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Between the ages of 40 and 50, symptoms may include:

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  • Mild cough with clear sputum (mucus from the lungs);
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  • Shortness of breath during exercise and travel.
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At age 60, COPD can manifest as:

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  • Increased difficulty breathing;
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  • Pneumonia and other lung infections that may require hospitalization;
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  • Weight loss;
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  • Morning headaches;
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  • Leg swelling;
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  • Spitting blood.
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When a person has had COPD for some time, they may notice certain situations such as the following:

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  • The chest is wider because of the weight of the air in the lungs;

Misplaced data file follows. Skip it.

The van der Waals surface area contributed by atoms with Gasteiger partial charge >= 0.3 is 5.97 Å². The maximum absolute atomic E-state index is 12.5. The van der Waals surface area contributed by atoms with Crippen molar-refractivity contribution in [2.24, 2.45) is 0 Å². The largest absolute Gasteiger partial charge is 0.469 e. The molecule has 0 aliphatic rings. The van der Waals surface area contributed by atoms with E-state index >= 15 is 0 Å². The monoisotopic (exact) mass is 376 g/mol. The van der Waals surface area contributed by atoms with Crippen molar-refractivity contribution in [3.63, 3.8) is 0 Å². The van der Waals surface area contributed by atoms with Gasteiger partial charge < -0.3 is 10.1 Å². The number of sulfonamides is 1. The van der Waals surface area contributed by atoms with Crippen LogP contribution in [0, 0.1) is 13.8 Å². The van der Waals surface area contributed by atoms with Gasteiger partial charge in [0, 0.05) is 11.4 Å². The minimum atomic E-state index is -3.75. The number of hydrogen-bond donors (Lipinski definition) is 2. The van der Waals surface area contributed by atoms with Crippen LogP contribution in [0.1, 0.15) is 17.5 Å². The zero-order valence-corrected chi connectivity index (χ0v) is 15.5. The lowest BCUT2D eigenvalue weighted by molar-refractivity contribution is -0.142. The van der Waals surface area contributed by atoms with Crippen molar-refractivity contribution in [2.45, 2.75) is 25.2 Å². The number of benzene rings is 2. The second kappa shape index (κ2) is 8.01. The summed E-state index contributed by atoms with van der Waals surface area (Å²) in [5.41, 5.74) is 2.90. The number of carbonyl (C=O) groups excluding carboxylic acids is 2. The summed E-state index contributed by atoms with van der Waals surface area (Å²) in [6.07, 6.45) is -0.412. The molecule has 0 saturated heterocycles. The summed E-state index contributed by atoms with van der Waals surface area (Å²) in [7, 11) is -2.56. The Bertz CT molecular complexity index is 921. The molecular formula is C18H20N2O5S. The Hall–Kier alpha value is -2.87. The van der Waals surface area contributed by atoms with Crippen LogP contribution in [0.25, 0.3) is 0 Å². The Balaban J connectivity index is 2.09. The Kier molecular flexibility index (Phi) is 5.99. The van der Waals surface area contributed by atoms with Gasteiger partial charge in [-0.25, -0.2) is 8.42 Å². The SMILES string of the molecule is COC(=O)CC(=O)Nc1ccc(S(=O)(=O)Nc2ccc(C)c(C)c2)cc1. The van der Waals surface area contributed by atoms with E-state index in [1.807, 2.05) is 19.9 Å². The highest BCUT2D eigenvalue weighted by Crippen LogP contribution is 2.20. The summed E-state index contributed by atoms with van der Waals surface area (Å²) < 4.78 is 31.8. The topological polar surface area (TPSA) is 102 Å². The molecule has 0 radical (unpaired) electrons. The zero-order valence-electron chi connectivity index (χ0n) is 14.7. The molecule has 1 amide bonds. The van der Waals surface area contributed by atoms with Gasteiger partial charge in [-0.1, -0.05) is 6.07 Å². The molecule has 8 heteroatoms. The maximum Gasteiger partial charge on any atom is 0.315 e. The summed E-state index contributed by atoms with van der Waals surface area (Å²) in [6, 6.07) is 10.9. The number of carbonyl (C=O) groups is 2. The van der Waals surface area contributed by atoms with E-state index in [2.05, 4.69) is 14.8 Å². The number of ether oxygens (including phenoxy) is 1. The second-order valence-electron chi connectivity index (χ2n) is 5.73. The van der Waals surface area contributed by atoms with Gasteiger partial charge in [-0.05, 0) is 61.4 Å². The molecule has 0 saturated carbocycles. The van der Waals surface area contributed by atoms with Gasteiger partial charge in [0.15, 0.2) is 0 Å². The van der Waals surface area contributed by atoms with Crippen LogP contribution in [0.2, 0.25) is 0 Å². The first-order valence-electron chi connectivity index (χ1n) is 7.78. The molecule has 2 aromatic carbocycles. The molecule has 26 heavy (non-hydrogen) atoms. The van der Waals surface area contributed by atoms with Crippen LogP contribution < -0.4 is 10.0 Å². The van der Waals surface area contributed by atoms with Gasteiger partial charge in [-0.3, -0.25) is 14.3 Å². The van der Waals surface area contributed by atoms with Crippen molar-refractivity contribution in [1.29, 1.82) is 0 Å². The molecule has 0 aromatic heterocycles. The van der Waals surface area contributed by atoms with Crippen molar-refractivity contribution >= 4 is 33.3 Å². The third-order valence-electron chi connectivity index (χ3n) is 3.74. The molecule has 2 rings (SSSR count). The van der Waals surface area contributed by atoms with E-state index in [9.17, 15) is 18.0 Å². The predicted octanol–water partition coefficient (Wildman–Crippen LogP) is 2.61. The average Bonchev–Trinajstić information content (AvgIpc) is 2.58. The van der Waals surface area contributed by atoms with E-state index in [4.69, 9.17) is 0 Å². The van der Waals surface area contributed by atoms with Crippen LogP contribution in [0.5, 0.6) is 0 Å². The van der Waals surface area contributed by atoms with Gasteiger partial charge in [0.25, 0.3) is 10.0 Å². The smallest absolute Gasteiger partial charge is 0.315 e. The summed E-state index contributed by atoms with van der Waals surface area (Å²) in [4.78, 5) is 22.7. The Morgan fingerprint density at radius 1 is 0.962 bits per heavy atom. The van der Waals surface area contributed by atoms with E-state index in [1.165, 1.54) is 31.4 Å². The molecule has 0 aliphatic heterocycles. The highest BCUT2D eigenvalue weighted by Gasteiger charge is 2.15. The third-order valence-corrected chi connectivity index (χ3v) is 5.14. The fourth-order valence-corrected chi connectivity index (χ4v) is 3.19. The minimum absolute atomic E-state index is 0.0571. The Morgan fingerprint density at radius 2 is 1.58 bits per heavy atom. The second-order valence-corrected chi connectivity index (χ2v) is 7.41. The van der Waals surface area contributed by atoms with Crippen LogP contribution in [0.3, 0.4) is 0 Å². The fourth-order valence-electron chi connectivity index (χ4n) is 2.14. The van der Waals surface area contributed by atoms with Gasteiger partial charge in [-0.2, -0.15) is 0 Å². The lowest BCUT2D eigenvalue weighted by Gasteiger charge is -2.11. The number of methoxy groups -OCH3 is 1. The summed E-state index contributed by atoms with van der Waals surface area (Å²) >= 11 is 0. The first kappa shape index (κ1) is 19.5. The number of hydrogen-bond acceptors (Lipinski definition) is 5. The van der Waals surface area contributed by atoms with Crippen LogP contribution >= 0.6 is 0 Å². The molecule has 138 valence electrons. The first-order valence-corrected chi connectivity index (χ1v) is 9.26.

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  • The skin has a blue tint due to a decrease in oxygen in the blood ;
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  • Breathlessness, even while doing nothing.
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Symptoms of exacerbations

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Periods of worsening symptoms, called exacerbations, are a key feature of COPD. They can be triggered by infections or exposure to high levels of air pollution or pollen.

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The patient should seek urgent medical attention if he or she has the following symptoms: